Publications by authors named "Charlie N Srivilasa"

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Electronic trauma resuscitation documentation and decision support using T6 Health Systems Mobile Application: A combat trauma center pilot program.

J Trauma Acute Care Surg 2020 12;89(6):1172-1176

From the Department of Surgery, Division of Trauma Critical Care (L.M.A., R.A.H., D.A.V., J.S.F., V.G.S.), Department of Graduate Medical Education (J.K.A.), and Department of Emergency Medicine (K.R.B., J.M.N.), Brooke Army Medical Center, Fort Sam Houston, Texas; St. Louis University Center for Sustainment of Trauma and Readiness Skills, Department of Surgery (C.N.S.), Division of Traua Critical Care, St. Louis, MO.

Background: The care of trauma patients in combat operations is handwritten on a five-page flow sheet. The process requires the manual scanning and uploading of paper documents to bridge the gap between electronic and paper record management. There is an urgent operational need for an information technology solution that will enable medics to better capture patient treatment information, which will improve long-term health care without impacting short-term care responsibilities.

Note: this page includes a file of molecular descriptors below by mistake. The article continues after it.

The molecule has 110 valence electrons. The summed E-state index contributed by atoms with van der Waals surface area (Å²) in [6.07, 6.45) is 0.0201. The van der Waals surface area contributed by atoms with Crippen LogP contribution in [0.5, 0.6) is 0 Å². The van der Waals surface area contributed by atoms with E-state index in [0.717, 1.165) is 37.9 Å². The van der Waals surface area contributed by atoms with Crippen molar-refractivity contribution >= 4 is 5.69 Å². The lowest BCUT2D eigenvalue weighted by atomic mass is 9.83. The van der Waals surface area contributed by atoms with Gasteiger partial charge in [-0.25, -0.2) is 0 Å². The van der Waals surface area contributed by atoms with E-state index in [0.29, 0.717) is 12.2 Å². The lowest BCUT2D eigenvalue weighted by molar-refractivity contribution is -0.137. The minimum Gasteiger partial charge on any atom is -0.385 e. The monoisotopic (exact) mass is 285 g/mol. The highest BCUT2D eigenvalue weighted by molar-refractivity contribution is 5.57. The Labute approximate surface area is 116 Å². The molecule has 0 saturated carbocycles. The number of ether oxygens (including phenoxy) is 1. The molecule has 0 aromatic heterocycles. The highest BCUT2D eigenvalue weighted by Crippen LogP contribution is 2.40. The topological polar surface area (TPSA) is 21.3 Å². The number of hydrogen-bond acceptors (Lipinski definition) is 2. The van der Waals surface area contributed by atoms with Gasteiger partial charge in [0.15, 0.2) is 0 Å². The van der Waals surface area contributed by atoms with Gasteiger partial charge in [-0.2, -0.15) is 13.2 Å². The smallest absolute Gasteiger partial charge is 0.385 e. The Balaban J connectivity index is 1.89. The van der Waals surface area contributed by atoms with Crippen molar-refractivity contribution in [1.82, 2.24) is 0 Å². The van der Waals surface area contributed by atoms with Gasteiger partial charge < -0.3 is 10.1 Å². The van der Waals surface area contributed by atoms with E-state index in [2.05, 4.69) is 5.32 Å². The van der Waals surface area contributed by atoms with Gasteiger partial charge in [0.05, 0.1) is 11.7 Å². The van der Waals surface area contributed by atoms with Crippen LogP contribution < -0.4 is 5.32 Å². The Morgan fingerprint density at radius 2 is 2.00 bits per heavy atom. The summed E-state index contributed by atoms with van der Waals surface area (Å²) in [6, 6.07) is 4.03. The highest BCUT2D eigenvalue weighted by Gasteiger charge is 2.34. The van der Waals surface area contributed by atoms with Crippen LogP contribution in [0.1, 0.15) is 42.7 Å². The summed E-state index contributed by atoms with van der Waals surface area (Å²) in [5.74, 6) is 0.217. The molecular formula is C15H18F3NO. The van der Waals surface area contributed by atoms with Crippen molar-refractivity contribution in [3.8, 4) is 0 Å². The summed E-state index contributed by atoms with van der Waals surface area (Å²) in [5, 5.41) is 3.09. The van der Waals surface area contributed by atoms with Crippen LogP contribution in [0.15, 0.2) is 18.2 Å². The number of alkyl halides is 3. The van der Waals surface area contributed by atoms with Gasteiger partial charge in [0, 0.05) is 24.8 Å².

Methods: We conducted a process improvement project to evaluate the ability of T6 Health Systems Mobile Application to improve combat casualty care data collection at a deployed trauma hospital. We performed a head-to-head comparison of the completeness and accuracy of data capture of electronic versus handwritten records to determine noninferiority.

Results: During the 90-day pilot, there were 131 trauma evaluations of which 53 casualty resuscitations (40.5%) were also documented in the electronic application. We compared completeness and accuracy of admit, prehospital, primary survey, secondary survey, interventions, and trends data. We found an overall 13% increase in data capture at 96% accuracy compared with the written record, suggesting that the electronic record was superior. Completion of electronic documentation compared with paper by section was statistically significantly higher for admitting data, 119.7% (p < 0.0001); prehospital, 116.2% (p = 0.0039); primary, 109.6% (p < 0.001); and secondary, 125.5% (p < 0.001). We also had the medical evacuation teams document prehospital and en route care and then synchronize the record in the trauma bay, allowing the trauma teams there to continue documenting on the same casualty record, likely contributing to superiority because teams did not have to redocument based on an oral report.

Conclusion: Our pilot program in the deployed environment demonstrated a mobile technology that actually enhanced the completeness and accuracy of paper trauma documentation that has the capability of providing patient-specific decision support and real-time data analysis.

Level Of Evidence: Care Management, level IV.
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December 2020